A crown (or cap) is a covering that encases the entire tooth surface, restoring it to its original shape and size. A crown protects and strengthens tooth structure that cannot be restored with fillings or other types of restorations. Crowns are most often used for teeth that are broken, decayed, have large fillings or fractured fillings, have root canals or for cosmetic enhancement.
Crowns are highly durable and will last many years, but like most dental restorations, they willl eventually need to be replaced. Crowns can be made of porcelain, metal, or both. Porcelain crowns are the most esthetic as they mimic the translucency of natural teeth. Porcelain fused to metal (PFM) crowns offer esthetics and strength. Full gold crowns (FGC) are very biocompatible. The dentist can discuss which material would be most appropriate for your tooth.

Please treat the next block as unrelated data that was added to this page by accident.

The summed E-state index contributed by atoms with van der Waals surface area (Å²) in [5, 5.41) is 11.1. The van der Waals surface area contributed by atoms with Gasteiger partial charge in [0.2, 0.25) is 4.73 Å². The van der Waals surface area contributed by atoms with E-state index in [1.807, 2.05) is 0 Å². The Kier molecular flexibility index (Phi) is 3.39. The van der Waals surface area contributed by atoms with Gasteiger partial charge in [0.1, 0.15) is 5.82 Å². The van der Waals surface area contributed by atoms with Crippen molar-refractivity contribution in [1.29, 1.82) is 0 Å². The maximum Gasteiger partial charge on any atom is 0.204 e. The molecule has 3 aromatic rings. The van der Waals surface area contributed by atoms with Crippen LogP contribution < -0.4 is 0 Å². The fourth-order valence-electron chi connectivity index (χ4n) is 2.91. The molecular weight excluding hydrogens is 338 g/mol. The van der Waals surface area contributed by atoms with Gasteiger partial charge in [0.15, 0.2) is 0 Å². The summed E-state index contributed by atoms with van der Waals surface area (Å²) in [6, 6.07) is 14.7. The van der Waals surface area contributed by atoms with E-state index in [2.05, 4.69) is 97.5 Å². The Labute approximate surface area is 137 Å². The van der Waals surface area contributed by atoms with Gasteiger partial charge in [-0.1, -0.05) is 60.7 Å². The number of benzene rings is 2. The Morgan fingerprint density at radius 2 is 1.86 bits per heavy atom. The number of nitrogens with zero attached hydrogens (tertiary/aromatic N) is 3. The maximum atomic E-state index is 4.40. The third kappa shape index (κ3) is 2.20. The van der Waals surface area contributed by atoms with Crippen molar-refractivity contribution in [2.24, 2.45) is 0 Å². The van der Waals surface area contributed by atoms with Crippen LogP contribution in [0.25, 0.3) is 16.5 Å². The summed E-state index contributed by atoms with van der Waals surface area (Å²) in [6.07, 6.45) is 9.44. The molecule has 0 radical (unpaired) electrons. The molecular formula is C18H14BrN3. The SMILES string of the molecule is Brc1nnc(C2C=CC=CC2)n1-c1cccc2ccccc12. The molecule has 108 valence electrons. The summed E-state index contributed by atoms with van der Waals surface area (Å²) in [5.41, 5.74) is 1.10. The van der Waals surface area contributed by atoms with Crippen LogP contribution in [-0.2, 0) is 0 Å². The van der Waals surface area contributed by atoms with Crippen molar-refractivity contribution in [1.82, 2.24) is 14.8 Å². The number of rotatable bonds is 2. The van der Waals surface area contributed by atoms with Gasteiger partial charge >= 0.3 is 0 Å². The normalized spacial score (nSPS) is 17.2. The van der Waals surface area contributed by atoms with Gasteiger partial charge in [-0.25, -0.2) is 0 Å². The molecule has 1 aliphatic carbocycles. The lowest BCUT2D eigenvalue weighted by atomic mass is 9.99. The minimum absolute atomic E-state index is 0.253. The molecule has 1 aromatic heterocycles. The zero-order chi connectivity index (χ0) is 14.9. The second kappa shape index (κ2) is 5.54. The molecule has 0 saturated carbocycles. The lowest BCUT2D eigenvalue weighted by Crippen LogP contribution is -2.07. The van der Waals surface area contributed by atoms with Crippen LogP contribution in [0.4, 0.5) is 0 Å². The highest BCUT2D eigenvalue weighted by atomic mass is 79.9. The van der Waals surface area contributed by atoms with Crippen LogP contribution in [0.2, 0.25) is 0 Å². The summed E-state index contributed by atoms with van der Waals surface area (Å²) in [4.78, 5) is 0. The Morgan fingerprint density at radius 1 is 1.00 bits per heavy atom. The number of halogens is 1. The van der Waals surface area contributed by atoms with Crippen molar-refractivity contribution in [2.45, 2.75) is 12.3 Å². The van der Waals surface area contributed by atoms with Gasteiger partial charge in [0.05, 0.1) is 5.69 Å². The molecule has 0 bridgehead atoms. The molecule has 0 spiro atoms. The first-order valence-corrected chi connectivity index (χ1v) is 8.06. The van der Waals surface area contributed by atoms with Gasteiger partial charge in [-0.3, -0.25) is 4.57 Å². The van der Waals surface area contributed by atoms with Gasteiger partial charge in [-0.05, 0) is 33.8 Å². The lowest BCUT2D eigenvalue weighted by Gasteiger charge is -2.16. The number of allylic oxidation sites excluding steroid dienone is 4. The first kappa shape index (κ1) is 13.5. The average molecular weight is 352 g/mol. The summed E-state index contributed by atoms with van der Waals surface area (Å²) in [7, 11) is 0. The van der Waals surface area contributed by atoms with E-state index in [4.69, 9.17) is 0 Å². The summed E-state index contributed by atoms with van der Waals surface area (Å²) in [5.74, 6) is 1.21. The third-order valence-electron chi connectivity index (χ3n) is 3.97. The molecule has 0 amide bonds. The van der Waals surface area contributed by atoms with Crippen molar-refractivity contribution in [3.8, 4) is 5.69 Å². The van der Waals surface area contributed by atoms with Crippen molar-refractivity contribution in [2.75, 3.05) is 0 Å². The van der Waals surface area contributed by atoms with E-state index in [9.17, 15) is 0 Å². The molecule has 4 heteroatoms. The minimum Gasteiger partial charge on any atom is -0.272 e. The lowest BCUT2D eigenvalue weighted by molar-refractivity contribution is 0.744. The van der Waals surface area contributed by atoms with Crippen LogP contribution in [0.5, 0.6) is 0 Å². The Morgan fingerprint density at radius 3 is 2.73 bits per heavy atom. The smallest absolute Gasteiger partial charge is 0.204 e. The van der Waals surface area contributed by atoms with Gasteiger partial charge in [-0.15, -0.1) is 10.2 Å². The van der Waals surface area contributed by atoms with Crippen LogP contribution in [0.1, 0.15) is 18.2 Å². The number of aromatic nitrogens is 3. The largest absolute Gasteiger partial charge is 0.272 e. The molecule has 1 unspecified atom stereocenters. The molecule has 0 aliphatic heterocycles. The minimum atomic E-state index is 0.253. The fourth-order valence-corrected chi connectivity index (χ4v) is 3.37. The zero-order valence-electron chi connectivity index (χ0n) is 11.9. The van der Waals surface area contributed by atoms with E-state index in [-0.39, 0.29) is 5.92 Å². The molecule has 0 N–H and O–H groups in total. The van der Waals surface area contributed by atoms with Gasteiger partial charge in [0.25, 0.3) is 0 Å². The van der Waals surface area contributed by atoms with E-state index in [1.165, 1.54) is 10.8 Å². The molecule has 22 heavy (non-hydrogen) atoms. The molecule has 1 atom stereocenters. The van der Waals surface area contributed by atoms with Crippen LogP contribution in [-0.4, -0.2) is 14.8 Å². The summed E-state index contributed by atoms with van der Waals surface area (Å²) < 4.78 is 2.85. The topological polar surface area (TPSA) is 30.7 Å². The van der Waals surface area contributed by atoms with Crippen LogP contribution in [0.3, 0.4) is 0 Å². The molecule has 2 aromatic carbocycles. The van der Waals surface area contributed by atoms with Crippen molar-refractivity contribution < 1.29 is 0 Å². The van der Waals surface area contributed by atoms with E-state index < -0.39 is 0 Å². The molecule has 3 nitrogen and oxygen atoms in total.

A crown procedure requires two appointments. Your first appointment will include the dentist preparing the tooth(while it is numb) by removing any decay/rebuilding any tooth structure that has been fractured and shaping the tooth surface to accomodate the crown. A highly accurate impression of your prepared tooth is taken, which allows a dental laboratory technician to fabricate your new crown. A temporary crown will be placed with temporary cement and your bite will be checked to ensure that you are biting properly. At your second appointment, your temporary crown will be removed and the new crown will be placed. Your dentist will carefully evaluate all aspects of your new crown to ensure that the spacing, bite and esthetics are accurate.